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SUBSCRIPTION CONCERT #4
Beethoven's 5th and Winner of the Queen Elisabeth Competition


Beethoven's 5th and Winner of the Queen Elisabeth Competition

NOW OFFERING GROUP RATES (10 or more people) - $15/TICKET @ Landis Theater and 20% off @ Stockton's Performing Arts Center

CALL LANDIS THEATER BOX OFFICE TO RESERVE YOUR GROUP:  856-691-3600

CALL STOCKTON UNIVERSITY'S PERFORMING ARTS CENTER TO RESERVE YOUR GROUP:  609-652-9000

Pre-Concert Conversations with Music Director, Jed Gaylin are FREE and start one hour before each concert.  Follow signs upon arrival at the performance venue for the exact location.


Both Greeting of Love and Grieg’s concerto were utterances of romantic passion and dreamy lyricism. Queen Elisabeth Competition grand prize winner Lukáš Vondráček is a musical sensation. The dream expands for all humanity in Beethoven’s transformation from desolation to triumph.

 

Elgar - Salut d’amour

Grieg - Piano Concerto

•Lukas Vondracek, piano

Intermission

Beethoven - Symphony No. 5

Please note: all programs are subject to change.

Notes from Music Director, Jed Gaylin- about Beethoven's 5th Symphony:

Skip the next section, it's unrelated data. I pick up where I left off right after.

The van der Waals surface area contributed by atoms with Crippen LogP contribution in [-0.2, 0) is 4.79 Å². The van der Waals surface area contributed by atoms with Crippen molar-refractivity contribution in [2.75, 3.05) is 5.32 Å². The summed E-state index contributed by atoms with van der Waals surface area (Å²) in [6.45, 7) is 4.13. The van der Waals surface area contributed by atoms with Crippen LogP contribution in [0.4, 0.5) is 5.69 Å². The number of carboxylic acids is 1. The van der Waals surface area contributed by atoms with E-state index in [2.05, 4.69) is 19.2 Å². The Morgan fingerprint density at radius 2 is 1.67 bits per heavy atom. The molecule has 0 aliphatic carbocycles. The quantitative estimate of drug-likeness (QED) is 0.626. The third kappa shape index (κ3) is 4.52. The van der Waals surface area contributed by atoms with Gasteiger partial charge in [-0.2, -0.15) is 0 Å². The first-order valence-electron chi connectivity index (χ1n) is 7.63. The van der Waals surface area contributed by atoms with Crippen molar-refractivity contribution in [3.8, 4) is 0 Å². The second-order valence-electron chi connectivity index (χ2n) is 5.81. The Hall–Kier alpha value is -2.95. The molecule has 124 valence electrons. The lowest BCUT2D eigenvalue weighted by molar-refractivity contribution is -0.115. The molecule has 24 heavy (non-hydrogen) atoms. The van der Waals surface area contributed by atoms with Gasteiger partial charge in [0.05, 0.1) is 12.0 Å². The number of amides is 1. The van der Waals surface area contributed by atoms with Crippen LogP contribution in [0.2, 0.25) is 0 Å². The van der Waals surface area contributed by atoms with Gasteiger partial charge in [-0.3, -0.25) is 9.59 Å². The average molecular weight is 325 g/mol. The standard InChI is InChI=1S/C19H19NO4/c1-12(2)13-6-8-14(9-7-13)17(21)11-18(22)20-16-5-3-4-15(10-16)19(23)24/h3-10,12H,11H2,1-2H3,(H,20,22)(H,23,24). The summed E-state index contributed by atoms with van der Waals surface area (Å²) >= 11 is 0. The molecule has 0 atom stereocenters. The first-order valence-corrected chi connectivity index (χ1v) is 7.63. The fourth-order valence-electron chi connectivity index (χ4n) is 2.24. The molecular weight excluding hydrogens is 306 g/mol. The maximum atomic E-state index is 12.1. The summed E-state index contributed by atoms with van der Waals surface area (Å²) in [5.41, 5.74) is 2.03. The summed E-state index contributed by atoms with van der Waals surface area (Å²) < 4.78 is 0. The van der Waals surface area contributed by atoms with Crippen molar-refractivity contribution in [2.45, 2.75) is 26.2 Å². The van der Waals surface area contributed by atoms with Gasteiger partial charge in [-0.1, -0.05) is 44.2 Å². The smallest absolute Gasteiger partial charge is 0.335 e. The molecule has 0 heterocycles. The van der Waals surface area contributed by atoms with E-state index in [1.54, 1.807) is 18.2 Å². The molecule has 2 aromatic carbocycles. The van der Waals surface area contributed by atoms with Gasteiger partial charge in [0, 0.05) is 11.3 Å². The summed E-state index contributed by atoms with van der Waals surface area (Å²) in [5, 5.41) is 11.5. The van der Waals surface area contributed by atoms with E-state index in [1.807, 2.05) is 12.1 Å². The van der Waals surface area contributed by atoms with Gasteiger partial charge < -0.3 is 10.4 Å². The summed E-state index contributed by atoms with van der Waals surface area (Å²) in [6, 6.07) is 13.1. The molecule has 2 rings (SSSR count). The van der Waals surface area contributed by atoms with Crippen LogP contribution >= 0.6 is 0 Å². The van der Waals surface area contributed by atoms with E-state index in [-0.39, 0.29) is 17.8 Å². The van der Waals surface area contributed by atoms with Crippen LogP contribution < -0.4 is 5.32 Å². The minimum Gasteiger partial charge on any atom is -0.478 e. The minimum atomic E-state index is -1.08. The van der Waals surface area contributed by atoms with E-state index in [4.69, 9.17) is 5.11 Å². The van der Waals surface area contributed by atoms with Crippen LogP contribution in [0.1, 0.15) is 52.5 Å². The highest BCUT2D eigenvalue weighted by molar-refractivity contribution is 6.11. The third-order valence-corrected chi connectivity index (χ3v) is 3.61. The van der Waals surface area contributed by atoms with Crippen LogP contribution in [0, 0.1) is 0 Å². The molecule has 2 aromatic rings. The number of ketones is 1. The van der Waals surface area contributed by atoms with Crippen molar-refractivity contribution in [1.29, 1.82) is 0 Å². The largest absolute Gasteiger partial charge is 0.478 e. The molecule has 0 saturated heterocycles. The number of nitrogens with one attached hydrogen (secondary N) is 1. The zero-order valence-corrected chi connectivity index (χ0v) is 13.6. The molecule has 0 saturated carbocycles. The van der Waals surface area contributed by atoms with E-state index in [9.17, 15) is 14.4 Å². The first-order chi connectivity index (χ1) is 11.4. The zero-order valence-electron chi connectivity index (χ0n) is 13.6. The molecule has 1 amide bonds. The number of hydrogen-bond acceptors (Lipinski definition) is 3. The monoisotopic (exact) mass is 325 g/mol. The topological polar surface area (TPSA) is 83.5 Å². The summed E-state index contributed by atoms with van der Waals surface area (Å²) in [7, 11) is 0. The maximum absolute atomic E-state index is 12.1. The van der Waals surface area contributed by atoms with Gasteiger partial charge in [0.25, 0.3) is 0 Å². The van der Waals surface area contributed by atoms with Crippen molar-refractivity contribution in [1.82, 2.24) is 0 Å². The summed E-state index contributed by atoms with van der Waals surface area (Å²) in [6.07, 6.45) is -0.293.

It is not surprising that Beethoven’s Fifth Symphony, though generally understood by listeners, is surrounded by statements that do more to confuse than assist in absorbing the work.  How many times must the public be told that the first movement is derived exclusively from the four opening notes?  In fact, there are many other important musical elements to the piece, such as the upward driving scales of the bass lines, or the interlocking 4ths and 5ths of the horn call and lyrical theme in the strings.  These figures feature prominently in the coda—that abrupt shift towards the end where we are jolted into the realization  that the movement will not conclude in harmonious victory.  Those horn call notes (4ths and 5ths) also  find their way in  the other movements too.  Certainly the piece, a mere half-hour work, is as economical as any human creation; it plumbs great depths and scales tremendous heights in short time.  But it is also a rich work, terse but not stingy with its material.  Another unhelpful turn of phrase about the piece is that its progression is inevitable.­  Yet Beethoven slaved over 12 possible versions for the opening motive.  One of music historians’ usual tricks is to look at sketches and then prove how stupid those pathetic unmusical ideas are in comparison to the finished products.  The Norton Critical Score to this piece indulges in this practice.  Yet when you play the opening theme to the second movement in its sketched version, it seems as lovely and open to possibilities as the sublime rendering Beethoven left us in his Symphony; it was simply the road not taken.­  The number of topics for honest discussion in this piece seems to grow exponentially every time I revisit the work, but they all need time and space.  So at this point, take everything you’ve heard about the piece, forget it all, and start all over.  From scratch is never a bad place to start anyhow, when looking at a great work.